Through the years, Agile developed from a workflow method for development teams to a broader, front-end process for companies working on the predominant customer journeys for apps, client interfacing, and products.
Currently, a small but growing group of financial institutions are entering a next reality, using the concept – with scaled Agile as a steppingstone – as a means of organisational philosophy. They are embracing ideas such as Lean, Scrum, Agile, Self-Steering teams and Super Seven teams in a holistic way to enhance overall organisational effectiveness. In applying agile principles as an organisational philosophy, organisational structures tend to get reorganised, functions redefined, and new ways of working are introduced beyond just the ‘front-end’ and even incorporate ‘running the bank.’
This next level of agility offers the most gains, but it also requires significant organisational transformation impacting structures, functions, and collaboration mechanisms. Typical consequences are the need to re-applying for functions, an influx of new people, and a fundamental shift of mentality and culture throughout the organisation.
With so many interpretations of the concept and with so many different stages, it is imperative for companies that want to take the following steps in agility to ask themselves the question: How Agile are you, really?
Levels of Agility
The first levels of agility are characterised by using the Agile framework mostly at former IT development and project roles, with some functions connecting to business roles. It is developed by introducing new roles, artifacts, and ways of working in a separate part of the organisation. At this point, transforming the organisation means focusing on the groups directly involved in training developers, using artifacts, and coaching teams in their new way of working. Typically, you see an area of generally accepted friction between the governance of development and management of other areas.
At a next level of agility, one typically sees more business functions at the front-end, such as in marketing, process management, product management, and data management. We see T-shaped profiles being introduced and permanent multidisciplinary teams being organised in the business, but mainly at the front-end of the value chain.
At this level, transforming the organisation is more about focusing on aligning teams and cadence, introducing overarching alignment, and introducing accountability for front-end client and business goals in line with Agile team structure. At this point, organising ‘alignment’ is a general theme related to governance, planning, budgeting, cadence, performance management, attitude, and senior management style.
At the end of the scale we see an agile organisational philosophy being introduced as a new organisational structure, redefining functions, and fundamentally changing collaboration models along the whole value chain. This shift is also a reorganisation with people reapplying for fundamentally changed role profiles and government patterns along the value chain. Agile and Lean are translated in integrated structures and adopted in coherence from front to end of the organisation. Overall integrated accountability for client’s and business’ goals is allocated to single functions in the new organisation. A new way of governance is introduced throughout the entire organisation – from the front-end to the mid-end and back-end. Flexibility to adapt these frameworks in the complete value-chain is a more accurate measure of maturity and mastering the concepts.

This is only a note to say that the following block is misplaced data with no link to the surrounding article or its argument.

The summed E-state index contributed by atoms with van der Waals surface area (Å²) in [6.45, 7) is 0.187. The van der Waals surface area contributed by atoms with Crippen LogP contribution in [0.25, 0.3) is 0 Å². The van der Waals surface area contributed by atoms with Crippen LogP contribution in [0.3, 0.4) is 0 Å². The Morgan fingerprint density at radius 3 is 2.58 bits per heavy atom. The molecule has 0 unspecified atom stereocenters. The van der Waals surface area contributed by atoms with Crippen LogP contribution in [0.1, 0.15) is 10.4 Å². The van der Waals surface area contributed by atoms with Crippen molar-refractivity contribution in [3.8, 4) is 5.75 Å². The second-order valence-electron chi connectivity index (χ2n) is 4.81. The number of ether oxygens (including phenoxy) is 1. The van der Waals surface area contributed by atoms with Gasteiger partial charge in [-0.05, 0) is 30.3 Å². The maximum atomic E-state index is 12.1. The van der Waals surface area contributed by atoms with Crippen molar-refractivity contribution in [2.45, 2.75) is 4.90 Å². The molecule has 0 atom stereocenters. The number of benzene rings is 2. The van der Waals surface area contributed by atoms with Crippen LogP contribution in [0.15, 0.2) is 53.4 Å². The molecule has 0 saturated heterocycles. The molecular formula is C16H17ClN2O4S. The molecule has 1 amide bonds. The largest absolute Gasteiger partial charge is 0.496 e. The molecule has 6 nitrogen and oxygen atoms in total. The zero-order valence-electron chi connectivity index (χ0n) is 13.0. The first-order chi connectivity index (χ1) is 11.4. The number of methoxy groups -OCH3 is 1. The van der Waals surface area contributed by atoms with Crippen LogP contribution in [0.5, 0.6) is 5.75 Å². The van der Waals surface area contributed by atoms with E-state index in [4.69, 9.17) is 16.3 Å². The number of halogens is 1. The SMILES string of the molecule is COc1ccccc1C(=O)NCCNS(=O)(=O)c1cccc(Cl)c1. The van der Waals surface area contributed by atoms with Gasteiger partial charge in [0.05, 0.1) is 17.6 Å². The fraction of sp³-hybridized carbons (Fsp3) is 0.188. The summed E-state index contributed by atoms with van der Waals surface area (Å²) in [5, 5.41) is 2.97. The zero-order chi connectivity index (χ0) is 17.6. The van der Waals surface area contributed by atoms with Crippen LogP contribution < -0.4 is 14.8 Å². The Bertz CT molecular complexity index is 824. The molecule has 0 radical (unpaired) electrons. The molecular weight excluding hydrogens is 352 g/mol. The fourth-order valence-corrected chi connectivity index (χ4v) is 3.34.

What to do next?
To truly reap the huge benefits of becoming an Agile organisation, you need to understand your company’s ambition, capability, and maturity level in terms of agility. The transformational program is always a combination of several workstreams, but the type and character differ per stage. Transforming the organisation to the next level takes experience and insight into each stage’s specific success factors and pitfalls.
Delta Capita will start a series of articles to take you through these essential factors in the following months. Some examples of learnings are:
- Beware of the one-size-fits-all mentality: Clarity and focus in how Agile is applied correctly for the specific organisations and departments are essential.
- Leadership is vital: Becoming an agile organisation is much more than working with artifacts and adopting a new structure in the organisation. The cultural change must be led by management example.
- Process and planning must support agile: There must be a refresh of old mechanisms and ways of planning and reporting on progress as otherwise the new structures will be constantly undermined.
- Innovation: An agile organisation is excellent in rapidly adapting to changing environments, but it would be best described as rapid evolution. There are risks that must be managed, such as technical debt and a lack of focus on high impact revolutionary innovation.
- Agile is not the answer to every problem: An agile organisation will be more effective and can be more efficient, but it is essential to understand that there are easier ways to reach single focus targets as cutting costs or enhanced innovation
The series will help you to understand your organisations level of ambition, its current state and gives insight for taking next steps from a practical, goal-oriented, and non-dogmatic angle. Experience is based on insights from helping many businesses in their journey to agile maturity. If you would like to speak to one of our experts and find out more, contact us here.